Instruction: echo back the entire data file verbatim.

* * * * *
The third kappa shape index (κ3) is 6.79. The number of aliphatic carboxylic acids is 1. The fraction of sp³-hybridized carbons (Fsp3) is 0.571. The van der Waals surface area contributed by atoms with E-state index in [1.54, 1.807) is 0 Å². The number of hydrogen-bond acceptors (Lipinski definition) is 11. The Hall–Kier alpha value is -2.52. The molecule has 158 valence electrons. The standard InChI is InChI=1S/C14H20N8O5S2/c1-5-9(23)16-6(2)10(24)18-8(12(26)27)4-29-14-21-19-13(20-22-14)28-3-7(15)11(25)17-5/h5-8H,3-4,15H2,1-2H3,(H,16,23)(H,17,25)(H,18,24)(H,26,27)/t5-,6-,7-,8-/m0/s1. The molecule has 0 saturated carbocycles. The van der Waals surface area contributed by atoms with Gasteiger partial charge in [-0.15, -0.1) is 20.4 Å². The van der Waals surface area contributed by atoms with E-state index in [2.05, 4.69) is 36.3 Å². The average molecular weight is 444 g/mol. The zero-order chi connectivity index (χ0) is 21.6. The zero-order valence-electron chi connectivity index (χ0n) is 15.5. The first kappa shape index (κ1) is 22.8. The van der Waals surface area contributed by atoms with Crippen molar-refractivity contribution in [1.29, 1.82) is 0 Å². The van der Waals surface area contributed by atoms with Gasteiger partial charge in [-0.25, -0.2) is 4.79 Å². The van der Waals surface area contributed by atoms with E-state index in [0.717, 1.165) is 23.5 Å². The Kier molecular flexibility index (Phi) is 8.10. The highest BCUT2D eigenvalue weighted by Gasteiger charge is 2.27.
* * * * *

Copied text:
The third kappa shape index (κ3) is 6.79. The number of aliphatic carboxylic acids is 1. The fraction of sp³-hybridized carbons (Fsp3) is 0.571. The van der Waals surface area contributed by atoms with E-state index in [1.54, 1.807) is 0 Å². The number of hydrogen-bond acceptors (Lipinski definition) is 11. The Hall–Kier alpha value is -2.52. The molecule has 158 valence electrons. The standard InChI is InChI=1S/C14H20N8O5S2/c1-5-9(23)16-6(2)10(24)18-8(12(26)27)4-29-14-21-19-13(20-22-14)28-3-7(15)11(25)17-5/h5-8H,3-4,15H2,1-2H3,(H,16,23)(H,17,25)(H,18,24)(H,26,27)/t5-,6-,7-,8-/m0/s1. The molecule has 0 saturated carbocycles. The van der Waals surface area contributed by atoms with Gasteiger partial charge in [-0.15, -0.1) is 20.4 Å². The van der Waals surface area contributed by atoms with E-state index in [2.05, 4.69) is 36.3 Å². The average molecular weight is 444 g/mol. The zero-order chi connectivity index (χ0) is 21.6. The zero-order valence-electron chi connectivity index (χ0n) is 15.5. The first kappa shape index (κ1) is 22.8. The van der Waals surface area contributed by atoms with Crippen molar-refractivity contribution in [1.29, 1.82) is 0 Å². The van der Waals surface area contributed by atoms with Gasteiger partial charge in [-0.25, -0.2) is 4.79 Å². The van der Waals surface area contributed by atoms with E-state index in [0.717, 1.165) is 23.5 Å². The Kier molecular flexibility index (Phi) is 8.10. The highest BCUT2D eigenvalue weighted by Gasteiger charge is 2.27.